3. If the Texas exodus to the Pac-10 does not happen, does that throw a lifeline to Utah to be the 12th member? Don’t get me wrong, but I don’t see where the Pac-10 has really upgraded (at least from a TV numbers standpoint) if Colorado and Utah are the only teams that come on board.

4. What will Texas do? Despite all the reports that Texas to the Pac-10 is a done deal, school officials insisted over the weekend that all options are still on the table. It can stay in a Big 12 that has only 10 teams but a whole lot of new money (which it will get a larger chunk of) or it can go West. But understand this. All of these schools that don’t want to be seen as following Texas are basically going to have to get over it. “Texas is driving this bus,” a former coach in that part of the world told me. “Folks are going to have to get used to that.”

5. Will the Big Ten stop at 12? If you’re an SEC fan, this is the conference you should be watching. Even if there is a Pac-16 with Texas and Oklahoma in it, I don’t think the SEC will feel compelled to expand. And if the SEC gets Texas A&M and adds another school (insert your favorite team here) then it could stop at 14. That puts the SEC into the Texas market and makes their television package more valuable. That would be seen as a win for the SEC.

But if the Big Ten exercises the nuclear option and goes to 16, the SEC will have some intresting decisions to make. Under that scenario I once thought the SEC would look to the ACC. I no longer feel strongly that will be the case.

It’s going to be an interesting week folks. Stay tuned.

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554 comments Add your comment

Anonymous

June 15th, 2010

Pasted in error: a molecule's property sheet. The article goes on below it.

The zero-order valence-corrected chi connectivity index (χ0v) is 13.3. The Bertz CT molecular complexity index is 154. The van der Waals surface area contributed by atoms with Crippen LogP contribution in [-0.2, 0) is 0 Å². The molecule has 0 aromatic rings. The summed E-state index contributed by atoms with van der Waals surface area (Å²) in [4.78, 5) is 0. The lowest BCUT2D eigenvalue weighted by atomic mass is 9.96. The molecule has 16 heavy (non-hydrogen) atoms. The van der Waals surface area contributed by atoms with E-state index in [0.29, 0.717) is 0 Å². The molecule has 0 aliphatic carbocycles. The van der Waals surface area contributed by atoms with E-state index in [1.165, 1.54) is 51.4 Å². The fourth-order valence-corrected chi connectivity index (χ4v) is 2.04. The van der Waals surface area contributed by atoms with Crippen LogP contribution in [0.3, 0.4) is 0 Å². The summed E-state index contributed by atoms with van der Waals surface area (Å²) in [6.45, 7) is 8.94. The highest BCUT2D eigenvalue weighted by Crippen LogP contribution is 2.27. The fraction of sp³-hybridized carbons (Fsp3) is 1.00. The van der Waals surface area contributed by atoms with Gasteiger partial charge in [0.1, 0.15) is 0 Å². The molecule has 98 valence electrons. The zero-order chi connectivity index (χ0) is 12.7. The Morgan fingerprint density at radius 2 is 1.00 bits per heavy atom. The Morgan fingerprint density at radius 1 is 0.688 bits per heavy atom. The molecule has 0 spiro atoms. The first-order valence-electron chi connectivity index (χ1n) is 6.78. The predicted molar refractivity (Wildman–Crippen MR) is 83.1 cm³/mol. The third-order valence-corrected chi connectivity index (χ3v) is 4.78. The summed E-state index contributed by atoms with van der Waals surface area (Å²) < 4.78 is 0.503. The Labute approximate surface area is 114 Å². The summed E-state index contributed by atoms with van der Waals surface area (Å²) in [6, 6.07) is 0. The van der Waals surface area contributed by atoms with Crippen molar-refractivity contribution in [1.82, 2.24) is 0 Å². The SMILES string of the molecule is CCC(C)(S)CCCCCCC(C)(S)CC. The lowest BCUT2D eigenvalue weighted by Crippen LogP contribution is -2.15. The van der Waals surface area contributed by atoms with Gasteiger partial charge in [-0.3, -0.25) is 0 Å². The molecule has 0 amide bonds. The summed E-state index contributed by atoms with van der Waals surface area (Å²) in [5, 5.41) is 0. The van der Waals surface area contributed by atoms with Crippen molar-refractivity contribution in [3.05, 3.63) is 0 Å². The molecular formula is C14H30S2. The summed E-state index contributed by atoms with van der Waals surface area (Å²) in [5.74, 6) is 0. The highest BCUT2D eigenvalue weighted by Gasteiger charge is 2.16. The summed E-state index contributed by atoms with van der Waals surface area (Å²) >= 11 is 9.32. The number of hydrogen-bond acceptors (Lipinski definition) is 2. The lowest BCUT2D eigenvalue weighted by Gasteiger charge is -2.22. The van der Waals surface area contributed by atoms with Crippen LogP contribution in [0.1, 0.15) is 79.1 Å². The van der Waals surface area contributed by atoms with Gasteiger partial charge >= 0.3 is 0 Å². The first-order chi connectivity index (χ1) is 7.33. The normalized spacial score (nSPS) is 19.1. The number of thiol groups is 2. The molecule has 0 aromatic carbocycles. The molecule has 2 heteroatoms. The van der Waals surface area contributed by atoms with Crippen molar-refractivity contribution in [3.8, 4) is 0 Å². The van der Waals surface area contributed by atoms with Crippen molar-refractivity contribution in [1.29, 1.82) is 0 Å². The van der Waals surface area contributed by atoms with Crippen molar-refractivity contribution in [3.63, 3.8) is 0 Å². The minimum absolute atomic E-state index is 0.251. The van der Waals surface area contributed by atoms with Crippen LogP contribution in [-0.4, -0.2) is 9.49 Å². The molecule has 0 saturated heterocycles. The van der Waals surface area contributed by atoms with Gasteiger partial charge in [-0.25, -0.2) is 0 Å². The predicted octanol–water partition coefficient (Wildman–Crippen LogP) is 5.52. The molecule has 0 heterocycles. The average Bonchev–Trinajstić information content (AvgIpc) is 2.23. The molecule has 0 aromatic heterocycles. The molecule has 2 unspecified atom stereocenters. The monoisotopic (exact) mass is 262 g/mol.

8:19 am

BuLLdawg, dude, it’s time to switch to decaf!

Hank

June 15th, 2010
10:55 am

The few teams who could compete in the SEC will not come because they would not be the big fish any longer. Texas could have made more money and have its own TV revenue but, the schedule would be to much for their opinion of themselves. Oklahoma is the only bump between them and the BCS as they know. Other conferences thought we were crazy for expanding and having a conference champion 20 years ago but, the result of our foresight is 4 national championships in a row. The Big 10 has been humiliated into following our lead kicking and screaming. The talking heads in Bristol, primarily Big 10 alums, have reluctantly admitted their conference has lost the aire of superiority they were sniffing for so long. SC has been castrated, the remainder of the conference pales in comparison, the ACC champ cannot beat a mid level SEC team, the Big East is comparable to the WAC but, not as good. So I guess when all the dust settles nothing will have changed. The SEC champ will still be in the NC game and everyone else is maneuvering for second place. All this crap about academics and endowments sounds like talk for losers.

OB-1

June 15th, 2010
1:31 pm

Dostoyevskiy and Atlanta Gator,
Atlanta Gator as regards your June 14th, 2010, 6:28 pm post you were incorrect in saying 4 of the top 5 were private as UNC is actually the 3rd ACC school ahead of BC, Wake, and GT which is listed as a public school also ahead of UF. UNC is ranked ahead of UF. US News reports that UVA is tied with UCLA for 2nd, UNC at 5th, GT at 7th, while UF is ranked 15th tied with Penn State and Texas with Maryland tied at 18th with Ohio State. UGA falls in at 21st right in front of Clemson at 22nd. The next SEC school would then be Auburn tied at 39 with only FSU behind them at 48th. Where student body size does have an effect, the real reason is the academic requirements that the schools have.